However, the replay value on Metal Slug Anthology is very high. First off, you can play through the game with unlimited continues (and, of course, with a friend), so you can trudge through areas that may have seemed impossible in the arcade while you were fumbling in your pockets for quarters. Additionally, every time you beat a game, you earn tokens which can be used to purchase music, concept art, and even an interview with the creators. While it definitely could have had more content, the game will keep you busy for a while – especially for fans looking for a challenge.
Clearly Metal Slug Anthology has some of the most fluid 2D animation of any game, and it is not lost with time. From a tank exploding to the most minute details like reloading a gun, you can see it all happening because of the great animation team. The soundtrack is one that will stick in your head and only leave you coming back for more.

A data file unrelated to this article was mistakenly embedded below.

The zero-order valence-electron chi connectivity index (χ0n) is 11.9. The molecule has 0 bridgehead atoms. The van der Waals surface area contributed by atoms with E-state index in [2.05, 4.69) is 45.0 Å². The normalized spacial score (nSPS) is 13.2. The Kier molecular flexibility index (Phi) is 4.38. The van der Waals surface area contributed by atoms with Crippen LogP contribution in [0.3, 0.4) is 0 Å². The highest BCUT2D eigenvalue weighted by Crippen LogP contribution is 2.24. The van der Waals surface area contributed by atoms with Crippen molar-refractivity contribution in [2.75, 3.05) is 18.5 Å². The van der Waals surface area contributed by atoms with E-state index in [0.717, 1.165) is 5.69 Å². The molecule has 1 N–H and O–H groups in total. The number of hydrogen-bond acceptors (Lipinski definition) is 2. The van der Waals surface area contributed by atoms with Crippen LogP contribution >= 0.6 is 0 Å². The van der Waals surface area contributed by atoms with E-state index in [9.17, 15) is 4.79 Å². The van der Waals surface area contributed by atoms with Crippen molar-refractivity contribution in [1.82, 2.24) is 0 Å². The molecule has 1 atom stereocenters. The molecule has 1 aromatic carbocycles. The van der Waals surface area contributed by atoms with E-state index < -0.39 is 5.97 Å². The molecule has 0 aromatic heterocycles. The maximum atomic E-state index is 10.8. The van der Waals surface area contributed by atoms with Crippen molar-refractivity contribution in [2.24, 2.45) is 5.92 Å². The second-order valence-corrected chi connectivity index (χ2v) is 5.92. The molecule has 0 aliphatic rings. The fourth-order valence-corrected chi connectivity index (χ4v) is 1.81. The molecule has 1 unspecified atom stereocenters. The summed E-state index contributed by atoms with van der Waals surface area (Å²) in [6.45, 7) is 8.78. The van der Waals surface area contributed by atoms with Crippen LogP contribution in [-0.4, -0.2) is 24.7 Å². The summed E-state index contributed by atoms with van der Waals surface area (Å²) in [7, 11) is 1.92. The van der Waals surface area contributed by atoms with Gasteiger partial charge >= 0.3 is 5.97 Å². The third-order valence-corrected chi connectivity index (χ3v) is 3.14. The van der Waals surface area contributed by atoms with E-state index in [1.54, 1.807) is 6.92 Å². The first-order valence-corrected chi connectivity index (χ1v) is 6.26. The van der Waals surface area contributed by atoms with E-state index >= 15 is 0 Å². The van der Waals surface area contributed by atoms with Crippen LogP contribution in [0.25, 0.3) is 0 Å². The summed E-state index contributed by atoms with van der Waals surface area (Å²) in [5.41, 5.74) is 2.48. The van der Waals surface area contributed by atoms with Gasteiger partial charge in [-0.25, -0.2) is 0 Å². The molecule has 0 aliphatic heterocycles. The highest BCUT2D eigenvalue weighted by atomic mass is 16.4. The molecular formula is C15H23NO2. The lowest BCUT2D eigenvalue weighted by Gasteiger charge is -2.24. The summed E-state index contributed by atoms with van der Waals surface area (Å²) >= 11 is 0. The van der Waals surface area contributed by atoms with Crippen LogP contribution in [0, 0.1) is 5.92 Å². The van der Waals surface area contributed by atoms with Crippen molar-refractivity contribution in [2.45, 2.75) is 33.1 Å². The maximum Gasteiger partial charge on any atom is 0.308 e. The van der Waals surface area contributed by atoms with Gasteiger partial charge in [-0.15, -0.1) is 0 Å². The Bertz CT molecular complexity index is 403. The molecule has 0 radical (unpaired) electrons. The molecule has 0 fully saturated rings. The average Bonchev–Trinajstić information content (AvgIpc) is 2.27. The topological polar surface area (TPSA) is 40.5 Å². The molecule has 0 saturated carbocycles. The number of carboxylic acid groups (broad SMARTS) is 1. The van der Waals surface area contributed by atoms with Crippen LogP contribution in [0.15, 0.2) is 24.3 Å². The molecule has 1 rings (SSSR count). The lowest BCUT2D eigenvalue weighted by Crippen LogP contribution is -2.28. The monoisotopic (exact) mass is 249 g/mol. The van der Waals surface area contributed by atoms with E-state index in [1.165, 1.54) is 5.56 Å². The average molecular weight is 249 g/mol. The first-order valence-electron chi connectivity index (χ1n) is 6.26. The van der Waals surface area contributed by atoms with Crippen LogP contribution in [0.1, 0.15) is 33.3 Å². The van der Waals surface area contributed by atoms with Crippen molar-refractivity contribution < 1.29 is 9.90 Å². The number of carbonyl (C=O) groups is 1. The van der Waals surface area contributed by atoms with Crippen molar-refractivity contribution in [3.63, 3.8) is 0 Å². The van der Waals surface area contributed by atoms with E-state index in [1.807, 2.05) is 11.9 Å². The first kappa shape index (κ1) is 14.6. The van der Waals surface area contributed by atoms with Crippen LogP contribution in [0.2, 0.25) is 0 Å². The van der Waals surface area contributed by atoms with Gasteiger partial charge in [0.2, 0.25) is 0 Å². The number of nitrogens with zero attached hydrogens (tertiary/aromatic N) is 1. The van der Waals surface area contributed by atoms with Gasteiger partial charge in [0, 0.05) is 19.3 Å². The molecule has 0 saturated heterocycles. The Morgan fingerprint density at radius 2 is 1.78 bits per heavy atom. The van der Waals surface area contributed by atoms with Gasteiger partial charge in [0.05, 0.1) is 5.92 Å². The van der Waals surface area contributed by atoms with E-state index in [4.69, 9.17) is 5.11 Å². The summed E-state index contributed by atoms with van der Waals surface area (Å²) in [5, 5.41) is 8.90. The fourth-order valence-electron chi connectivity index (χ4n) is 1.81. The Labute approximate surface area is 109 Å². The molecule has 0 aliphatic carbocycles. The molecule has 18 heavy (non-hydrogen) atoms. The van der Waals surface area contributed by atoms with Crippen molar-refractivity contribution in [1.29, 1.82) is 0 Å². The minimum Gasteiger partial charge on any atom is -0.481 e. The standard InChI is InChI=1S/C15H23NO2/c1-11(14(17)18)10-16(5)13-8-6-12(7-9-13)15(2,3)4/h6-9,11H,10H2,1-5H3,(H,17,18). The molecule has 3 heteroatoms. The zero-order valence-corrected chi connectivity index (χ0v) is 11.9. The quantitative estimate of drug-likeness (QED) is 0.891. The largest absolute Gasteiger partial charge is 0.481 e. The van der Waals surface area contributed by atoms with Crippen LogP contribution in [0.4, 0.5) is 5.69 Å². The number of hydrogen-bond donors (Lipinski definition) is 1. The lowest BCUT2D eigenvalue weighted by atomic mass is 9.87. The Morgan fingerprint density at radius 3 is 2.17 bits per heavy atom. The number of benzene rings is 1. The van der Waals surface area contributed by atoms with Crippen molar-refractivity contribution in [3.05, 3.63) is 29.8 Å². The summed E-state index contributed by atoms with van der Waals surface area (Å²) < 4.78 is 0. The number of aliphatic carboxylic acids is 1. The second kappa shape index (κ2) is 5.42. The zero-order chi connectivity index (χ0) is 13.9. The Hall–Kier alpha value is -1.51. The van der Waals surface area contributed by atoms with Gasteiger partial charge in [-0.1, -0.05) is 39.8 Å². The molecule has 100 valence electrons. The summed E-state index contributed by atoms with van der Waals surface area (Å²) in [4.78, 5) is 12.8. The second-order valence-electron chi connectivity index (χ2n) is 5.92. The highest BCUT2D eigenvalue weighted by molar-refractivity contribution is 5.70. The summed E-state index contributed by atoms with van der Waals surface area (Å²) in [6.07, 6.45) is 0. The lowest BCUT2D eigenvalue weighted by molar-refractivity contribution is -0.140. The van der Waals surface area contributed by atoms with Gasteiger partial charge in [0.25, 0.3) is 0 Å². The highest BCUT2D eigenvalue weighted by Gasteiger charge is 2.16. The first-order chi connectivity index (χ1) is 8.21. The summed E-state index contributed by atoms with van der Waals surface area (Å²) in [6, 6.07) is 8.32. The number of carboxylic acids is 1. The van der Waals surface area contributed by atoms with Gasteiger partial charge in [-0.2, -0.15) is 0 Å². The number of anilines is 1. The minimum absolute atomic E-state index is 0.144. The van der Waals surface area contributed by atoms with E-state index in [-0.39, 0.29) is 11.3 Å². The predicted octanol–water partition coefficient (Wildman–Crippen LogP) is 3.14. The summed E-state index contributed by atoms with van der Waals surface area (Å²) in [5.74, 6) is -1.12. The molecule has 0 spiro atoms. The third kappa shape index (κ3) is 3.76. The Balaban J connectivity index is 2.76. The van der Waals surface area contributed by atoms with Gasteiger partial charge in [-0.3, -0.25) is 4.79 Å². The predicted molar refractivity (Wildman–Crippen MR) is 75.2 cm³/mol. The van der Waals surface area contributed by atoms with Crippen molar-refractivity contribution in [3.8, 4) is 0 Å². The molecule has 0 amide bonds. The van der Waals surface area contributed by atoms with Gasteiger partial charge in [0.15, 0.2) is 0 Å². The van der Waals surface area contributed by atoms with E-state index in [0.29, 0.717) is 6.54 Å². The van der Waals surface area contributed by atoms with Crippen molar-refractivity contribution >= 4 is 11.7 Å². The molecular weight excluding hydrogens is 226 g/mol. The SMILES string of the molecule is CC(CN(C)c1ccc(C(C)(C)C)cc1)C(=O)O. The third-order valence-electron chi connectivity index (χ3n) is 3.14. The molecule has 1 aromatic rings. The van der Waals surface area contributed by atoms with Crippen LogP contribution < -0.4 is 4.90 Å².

Metal Slug Anthology is a great collection for anyone who ever liked a Metal Slug game. All of the arcade greats are here, although it is plagued with load times, arcade-imperfect porting, and unnatural-feeling Wiimote controls. With such a massive collection, there should have been more extras, but with seven games on one disc, it is definitely something that should not be missed by fans.